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With programming languages, I've come to the conclusion that "If X is so awesome, why is nobody using it?" is the wrong question to ask. Or rather, it's a fair question, but the answer doesn't depend on X. It is overwhelmingly a matter of network effects and social proof. What matters is what everyone else is using.

A programming language has a window of opportunity to gain mindshare while it's new. Once that window passes, the odds are hugely against it. It's true there are a few technical factors, for example that older implementations lack the infrastructure to work with newer technologies, but such things can be improved. The dominant factor, the real barrier, is social psychology. This is obscured by our tendency to retrofit plausible-sounding reasons to our choices ("X is slow" or "it doesn't have libraries" or whatever).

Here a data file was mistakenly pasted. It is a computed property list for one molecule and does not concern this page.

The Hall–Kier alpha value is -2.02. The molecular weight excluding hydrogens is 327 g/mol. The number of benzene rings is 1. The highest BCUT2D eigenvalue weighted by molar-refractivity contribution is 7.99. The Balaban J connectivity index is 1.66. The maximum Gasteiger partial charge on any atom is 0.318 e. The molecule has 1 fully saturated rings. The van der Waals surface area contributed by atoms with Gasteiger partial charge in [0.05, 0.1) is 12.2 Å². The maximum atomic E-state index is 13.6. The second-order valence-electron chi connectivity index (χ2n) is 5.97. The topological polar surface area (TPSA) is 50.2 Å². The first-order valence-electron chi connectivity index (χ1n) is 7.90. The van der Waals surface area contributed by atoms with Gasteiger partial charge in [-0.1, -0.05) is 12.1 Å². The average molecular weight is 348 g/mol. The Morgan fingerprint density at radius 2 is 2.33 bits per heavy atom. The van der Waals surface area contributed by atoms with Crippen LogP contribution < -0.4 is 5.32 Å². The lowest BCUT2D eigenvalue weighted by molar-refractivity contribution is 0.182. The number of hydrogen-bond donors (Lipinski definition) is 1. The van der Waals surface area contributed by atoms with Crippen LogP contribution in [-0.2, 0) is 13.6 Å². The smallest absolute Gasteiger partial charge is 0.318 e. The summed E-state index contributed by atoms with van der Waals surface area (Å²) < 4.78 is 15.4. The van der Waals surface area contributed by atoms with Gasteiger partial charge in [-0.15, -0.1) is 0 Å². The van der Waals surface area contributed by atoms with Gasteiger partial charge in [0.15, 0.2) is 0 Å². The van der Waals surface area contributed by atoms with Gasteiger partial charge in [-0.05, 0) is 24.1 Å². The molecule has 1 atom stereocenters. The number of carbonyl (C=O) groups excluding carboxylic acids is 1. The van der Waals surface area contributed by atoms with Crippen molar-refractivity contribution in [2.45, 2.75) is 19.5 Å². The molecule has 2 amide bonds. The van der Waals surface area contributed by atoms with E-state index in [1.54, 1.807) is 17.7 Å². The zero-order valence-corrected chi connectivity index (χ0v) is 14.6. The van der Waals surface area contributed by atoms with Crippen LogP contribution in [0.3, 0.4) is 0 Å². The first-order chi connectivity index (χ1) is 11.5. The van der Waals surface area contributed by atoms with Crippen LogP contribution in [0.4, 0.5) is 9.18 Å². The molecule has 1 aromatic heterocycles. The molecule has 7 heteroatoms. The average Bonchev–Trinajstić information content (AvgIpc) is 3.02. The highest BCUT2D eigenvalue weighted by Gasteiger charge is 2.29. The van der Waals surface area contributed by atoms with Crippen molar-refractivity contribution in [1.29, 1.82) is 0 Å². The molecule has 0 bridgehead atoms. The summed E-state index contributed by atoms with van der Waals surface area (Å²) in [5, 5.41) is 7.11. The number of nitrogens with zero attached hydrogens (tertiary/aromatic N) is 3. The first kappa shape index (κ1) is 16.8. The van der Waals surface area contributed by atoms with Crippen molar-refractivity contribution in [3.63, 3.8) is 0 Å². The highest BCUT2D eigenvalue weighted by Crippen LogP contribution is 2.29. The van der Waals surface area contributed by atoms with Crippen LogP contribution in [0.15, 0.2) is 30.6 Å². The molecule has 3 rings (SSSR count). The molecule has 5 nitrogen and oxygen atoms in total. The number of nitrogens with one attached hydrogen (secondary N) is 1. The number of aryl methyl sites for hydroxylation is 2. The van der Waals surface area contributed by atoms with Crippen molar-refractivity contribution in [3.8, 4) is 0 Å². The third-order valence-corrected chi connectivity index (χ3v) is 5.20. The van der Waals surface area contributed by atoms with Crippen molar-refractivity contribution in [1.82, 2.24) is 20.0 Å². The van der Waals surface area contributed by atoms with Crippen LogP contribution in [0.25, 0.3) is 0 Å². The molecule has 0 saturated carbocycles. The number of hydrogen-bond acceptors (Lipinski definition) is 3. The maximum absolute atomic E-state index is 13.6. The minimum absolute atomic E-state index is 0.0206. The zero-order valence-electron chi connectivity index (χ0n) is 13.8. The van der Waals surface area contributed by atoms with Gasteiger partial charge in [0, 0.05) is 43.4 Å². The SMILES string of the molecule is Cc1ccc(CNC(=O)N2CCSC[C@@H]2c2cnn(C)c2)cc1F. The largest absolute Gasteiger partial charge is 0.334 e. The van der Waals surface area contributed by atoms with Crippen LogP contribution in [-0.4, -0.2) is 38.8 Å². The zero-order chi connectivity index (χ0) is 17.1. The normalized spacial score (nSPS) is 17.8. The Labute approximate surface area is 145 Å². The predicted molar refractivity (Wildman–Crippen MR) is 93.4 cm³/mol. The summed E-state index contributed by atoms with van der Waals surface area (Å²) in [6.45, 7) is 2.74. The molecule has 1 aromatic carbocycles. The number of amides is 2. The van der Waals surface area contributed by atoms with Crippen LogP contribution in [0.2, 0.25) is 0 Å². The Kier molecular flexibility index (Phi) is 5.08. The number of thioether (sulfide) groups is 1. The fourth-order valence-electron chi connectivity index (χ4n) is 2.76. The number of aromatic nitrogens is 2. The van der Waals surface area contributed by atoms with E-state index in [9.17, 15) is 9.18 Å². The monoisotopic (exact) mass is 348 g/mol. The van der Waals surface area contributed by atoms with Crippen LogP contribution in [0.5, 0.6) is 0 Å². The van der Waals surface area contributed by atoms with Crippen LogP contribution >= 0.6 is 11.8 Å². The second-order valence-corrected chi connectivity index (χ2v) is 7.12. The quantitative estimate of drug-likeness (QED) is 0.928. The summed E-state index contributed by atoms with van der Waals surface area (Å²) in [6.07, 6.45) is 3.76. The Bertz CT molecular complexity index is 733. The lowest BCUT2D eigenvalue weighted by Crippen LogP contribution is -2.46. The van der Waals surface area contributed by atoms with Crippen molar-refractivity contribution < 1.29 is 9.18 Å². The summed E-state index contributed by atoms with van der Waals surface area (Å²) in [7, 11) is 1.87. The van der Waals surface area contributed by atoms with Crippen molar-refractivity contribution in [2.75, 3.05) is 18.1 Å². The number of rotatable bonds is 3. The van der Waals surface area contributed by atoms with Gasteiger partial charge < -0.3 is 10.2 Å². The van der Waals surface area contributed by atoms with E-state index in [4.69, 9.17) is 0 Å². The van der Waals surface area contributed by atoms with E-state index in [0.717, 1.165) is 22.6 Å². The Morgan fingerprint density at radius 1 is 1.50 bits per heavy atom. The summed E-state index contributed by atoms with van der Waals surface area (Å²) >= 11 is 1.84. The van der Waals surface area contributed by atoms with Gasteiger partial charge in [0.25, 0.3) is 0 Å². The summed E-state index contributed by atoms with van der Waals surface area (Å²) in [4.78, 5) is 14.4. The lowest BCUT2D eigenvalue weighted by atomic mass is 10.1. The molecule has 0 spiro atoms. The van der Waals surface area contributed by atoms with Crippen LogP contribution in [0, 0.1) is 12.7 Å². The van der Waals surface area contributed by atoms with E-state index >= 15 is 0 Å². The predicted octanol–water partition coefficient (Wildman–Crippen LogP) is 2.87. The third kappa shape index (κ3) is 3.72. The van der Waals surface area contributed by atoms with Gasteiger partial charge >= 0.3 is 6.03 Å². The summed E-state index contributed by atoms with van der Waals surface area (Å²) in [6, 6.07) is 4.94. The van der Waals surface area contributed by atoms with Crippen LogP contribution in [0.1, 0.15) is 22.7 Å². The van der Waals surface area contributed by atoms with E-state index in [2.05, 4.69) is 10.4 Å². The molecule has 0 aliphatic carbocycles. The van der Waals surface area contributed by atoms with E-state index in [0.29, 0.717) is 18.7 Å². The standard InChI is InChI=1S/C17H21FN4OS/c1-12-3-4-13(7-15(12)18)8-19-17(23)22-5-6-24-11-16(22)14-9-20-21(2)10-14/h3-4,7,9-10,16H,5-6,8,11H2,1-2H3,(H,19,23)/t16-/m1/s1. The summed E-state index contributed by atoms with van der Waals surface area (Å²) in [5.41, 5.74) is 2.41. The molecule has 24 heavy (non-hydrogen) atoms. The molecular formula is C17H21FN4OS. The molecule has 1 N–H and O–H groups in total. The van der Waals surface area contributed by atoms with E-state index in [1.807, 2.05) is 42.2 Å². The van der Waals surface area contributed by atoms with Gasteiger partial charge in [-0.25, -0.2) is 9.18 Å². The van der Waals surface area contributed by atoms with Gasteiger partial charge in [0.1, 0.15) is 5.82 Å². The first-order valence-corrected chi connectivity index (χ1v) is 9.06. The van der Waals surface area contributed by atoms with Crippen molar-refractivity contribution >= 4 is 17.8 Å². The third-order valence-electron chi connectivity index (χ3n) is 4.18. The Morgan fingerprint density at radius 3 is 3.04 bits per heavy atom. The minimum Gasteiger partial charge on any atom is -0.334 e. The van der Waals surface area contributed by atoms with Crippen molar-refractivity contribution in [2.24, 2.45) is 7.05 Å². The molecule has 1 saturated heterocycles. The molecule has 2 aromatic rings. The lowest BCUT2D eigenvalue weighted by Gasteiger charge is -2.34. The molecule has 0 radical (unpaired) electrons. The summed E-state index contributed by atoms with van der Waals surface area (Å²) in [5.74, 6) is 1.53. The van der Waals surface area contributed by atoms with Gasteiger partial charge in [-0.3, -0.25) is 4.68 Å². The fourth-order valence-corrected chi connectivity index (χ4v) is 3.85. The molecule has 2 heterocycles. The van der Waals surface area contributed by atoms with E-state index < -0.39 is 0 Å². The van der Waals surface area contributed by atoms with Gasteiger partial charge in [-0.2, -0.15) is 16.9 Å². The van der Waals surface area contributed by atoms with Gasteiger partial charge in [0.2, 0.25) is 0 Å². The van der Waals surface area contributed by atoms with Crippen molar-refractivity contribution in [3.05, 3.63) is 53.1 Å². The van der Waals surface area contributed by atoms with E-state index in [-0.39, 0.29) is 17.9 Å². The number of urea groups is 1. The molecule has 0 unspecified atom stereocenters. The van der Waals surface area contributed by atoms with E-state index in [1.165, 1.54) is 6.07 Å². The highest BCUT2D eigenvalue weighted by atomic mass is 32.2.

This does suggest a strategy for reviving an old language: rebranding.

First, you need a new implementation. Trying to convince people to use the old one is like trying to get them to watch an old movie. George Lucas didn't promote Kurosawa, he made Star Wars. Second, there has to be a hook, something to convince us that this really is a new language, modern and with the times. So, light sabers. That's critical for opening a fresh window of opportunity instead of getting pegged to the old, long-closed one. It needn't be the most important thing, but it can't be fake either; it must be real enough or no one will take the new brand seriously. Without a convincing reason for why we weren't using X before, the new window will never open. Once it opens, then and only then do the beauty and power of X get their chance to bond with the user. In the Star Wars analogy, that would be the characters and the story – the deeper things that came from Kurosawa and ultimately from ancient archetypes. They'd never have gotten the chance to kick in if Star Wars hadn't got the audience in the theater. Once they did, though, then you had Star Wars fans for life.

With Clojure, the hook was Java libraries. Actually, there were three hooks. The others were concurrency and sequences. But Java libraries is the one that worked. And now there's a modern Lisp again!




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